The Wizard of Mauritius

Jean-Paul Marat’s correspondence mentions one Bottineau, born in France around 1740, who founded a science he called nauscopie, “the art of discovering vessels and lands at a considerable distance.” Stationed on the Isle of France, reportedly he was soon winning wagers by predicting arrivals up to three days in advance.

The commissary-general of the navy swore that “he has announced to us within six months, one hundred and nine vessels, one, two, three, or four days before the signals were made from the mountains, and in this number he only was twice mistaken.” The island’s governor affirmed: “What we can certify is, that M. Bottineau was almost always right.”

Bottineau explained that he observed an effect in the atmosphere, but he refused to sell his method, claiming the offers were too low. Unfortunately, Europe was distracted by the political upheaval in France, and in 1802 he was reported to have “died lately in great misery at Pondicherry.” His secret, if he had one, went with him.

“A Cube Paradox”

dudeney cube puzzle

A puzzle from Henry Dudeney:

I had two solid cubes of lead, one very slightly larger than the other, just as shown in the illustration. Through one of them I cut a hole (without destroying the continuity of its four sides) so that the other cube could be passed right through it. On weighing them afterwards it was found that the larger cube was still the heavier of the two! How was this possible?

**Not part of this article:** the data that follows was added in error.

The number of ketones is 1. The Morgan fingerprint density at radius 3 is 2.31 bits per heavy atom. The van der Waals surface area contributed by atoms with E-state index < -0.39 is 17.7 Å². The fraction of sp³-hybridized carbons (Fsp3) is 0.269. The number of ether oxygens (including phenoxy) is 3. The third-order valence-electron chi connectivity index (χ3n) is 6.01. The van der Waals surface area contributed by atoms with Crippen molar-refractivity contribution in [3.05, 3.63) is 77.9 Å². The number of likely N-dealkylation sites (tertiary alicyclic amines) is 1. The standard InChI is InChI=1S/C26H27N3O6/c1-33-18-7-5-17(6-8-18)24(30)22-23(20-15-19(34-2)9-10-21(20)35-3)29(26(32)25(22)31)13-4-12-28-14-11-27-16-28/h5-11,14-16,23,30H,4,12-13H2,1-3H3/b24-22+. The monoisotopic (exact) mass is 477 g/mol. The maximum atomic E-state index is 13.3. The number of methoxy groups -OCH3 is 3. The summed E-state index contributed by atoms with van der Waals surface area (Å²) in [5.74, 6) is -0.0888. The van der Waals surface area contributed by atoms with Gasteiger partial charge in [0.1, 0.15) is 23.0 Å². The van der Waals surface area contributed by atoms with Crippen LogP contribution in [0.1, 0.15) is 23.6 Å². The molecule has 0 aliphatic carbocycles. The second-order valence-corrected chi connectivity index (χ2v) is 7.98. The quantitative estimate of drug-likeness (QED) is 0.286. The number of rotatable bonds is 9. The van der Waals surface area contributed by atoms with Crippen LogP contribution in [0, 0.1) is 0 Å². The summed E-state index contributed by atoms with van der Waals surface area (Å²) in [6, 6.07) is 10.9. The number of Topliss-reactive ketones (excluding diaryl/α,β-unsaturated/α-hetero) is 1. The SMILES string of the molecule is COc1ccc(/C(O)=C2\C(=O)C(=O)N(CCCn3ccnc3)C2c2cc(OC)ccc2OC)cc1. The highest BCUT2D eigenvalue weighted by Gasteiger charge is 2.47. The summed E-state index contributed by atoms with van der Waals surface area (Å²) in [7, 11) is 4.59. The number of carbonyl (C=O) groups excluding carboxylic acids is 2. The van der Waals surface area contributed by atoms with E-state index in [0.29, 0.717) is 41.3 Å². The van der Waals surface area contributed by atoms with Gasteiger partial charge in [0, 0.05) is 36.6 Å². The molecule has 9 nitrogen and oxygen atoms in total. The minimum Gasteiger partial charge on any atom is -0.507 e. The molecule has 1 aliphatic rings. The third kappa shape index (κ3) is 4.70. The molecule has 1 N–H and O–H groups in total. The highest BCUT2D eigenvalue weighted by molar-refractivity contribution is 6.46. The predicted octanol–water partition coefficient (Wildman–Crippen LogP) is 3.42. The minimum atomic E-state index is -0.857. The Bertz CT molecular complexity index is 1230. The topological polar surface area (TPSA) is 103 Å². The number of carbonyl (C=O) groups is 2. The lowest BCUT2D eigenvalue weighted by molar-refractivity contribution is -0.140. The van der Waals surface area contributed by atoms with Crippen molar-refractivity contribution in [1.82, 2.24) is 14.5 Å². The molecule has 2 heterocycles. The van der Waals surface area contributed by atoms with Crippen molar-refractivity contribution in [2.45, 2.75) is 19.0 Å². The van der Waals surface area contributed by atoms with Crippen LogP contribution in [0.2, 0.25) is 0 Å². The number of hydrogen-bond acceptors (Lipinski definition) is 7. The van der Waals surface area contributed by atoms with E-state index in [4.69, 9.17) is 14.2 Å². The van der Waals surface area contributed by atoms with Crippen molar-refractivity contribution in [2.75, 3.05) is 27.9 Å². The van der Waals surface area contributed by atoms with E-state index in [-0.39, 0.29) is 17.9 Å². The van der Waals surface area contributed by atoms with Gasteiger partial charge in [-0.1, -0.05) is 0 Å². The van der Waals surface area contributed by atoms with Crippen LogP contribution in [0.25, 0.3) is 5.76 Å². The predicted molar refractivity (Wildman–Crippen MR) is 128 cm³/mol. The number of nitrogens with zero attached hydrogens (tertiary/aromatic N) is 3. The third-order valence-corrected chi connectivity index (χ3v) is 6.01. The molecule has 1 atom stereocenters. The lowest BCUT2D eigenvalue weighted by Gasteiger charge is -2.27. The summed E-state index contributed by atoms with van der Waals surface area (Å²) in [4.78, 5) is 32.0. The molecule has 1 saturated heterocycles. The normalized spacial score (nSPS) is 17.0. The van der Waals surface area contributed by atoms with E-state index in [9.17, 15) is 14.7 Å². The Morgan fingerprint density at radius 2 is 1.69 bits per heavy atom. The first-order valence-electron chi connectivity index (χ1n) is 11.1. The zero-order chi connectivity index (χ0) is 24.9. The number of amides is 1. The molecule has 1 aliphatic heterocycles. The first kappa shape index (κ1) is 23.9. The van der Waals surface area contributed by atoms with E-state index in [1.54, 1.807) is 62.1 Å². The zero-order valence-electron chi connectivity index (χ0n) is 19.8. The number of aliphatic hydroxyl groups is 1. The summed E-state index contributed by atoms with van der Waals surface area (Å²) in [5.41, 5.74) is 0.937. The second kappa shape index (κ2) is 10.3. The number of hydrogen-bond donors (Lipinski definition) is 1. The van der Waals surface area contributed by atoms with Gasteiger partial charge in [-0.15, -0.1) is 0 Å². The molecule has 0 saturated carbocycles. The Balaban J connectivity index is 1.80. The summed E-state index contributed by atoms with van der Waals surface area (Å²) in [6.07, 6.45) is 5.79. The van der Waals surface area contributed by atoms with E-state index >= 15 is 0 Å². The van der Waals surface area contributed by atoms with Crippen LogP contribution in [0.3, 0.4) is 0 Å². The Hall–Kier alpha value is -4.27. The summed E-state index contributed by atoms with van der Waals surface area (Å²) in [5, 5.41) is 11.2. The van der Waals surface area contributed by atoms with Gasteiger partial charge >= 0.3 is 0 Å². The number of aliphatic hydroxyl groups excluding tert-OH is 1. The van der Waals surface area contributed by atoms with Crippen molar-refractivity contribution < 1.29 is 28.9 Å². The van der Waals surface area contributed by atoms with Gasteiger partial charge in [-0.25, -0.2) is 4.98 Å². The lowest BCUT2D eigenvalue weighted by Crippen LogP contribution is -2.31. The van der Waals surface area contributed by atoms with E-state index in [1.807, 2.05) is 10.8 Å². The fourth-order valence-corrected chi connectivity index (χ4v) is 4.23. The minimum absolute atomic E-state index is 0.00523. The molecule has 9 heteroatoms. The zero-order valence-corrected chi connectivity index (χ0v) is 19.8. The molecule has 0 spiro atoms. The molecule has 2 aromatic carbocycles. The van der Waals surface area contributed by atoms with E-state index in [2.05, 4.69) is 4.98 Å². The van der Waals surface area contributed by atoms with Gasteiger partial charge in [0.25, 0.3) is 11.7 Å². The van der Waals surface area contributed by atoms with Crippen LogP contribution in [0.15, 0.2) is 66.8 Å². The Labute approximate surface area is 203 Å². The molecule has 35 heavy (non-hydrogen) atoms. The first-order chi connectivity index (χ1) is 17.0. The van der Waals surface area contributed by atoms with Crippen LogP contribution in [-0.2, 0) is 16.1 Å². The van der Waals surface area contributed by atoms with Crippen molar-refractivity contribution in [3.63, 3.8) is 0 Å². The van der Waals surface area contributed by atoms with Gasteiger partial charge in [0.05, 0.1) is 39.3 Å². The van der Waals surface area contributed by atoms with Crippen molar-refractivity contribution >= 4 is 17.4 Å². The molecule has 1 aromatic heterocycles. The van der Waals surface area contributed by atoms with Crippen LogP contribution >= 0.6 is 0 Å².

Click for Answer

“Riddles for the Post Office”

The following is an exact copy of the direction of a letter mailed a few years ago by a German living in Lancaster County, Pa.:—

Tis is fur old Mr. Willy wot brinds de Baber in Lang Kaster ware ti gal is gist rede him assume as it cums to ti Pushtufous.

meaning:—

This is for old Mr. Willy, what prints the paper in Lancaster, where the jail is. Just read him as soon as it comes to the Post Office.

Inclosed was an essay against public schools.

— Robert Conger Pell, Milledulcia, 1857

Roll Call

A pangrammatic anagrammatic verse composed by Edwin Fitzpatrick — each line contains each of the 20 consonants once and each of the six vowels twice:

Why jog exquisite bulk, fond crazy vamp,
Daft buxom jonquil, zephyr’s gawky vice?
Guy fed by work, quiz Jove’s xanthic lamp —
Zow! Qualms by deja vu gyp fox-kin thrice.

And it rhymes!

Exit

M. Ofilius Hilarus, an actor of comedies, after he had highly pleased the people upon his birth-day, kept a feast at home in his own house; and when supper was upon the table, he called for a mess of hot broth, and casting his eye upon the visor he had worn that day in the play, he fitted it again to his face, and taking off the garland which he wore upon his bare head, he set it thereupon: in this posture disguised as he sat, he died, and became cold before any person in the company knew any thing of the matter.

— Nathaniel Wanley, The Wonders of the Little World, 1806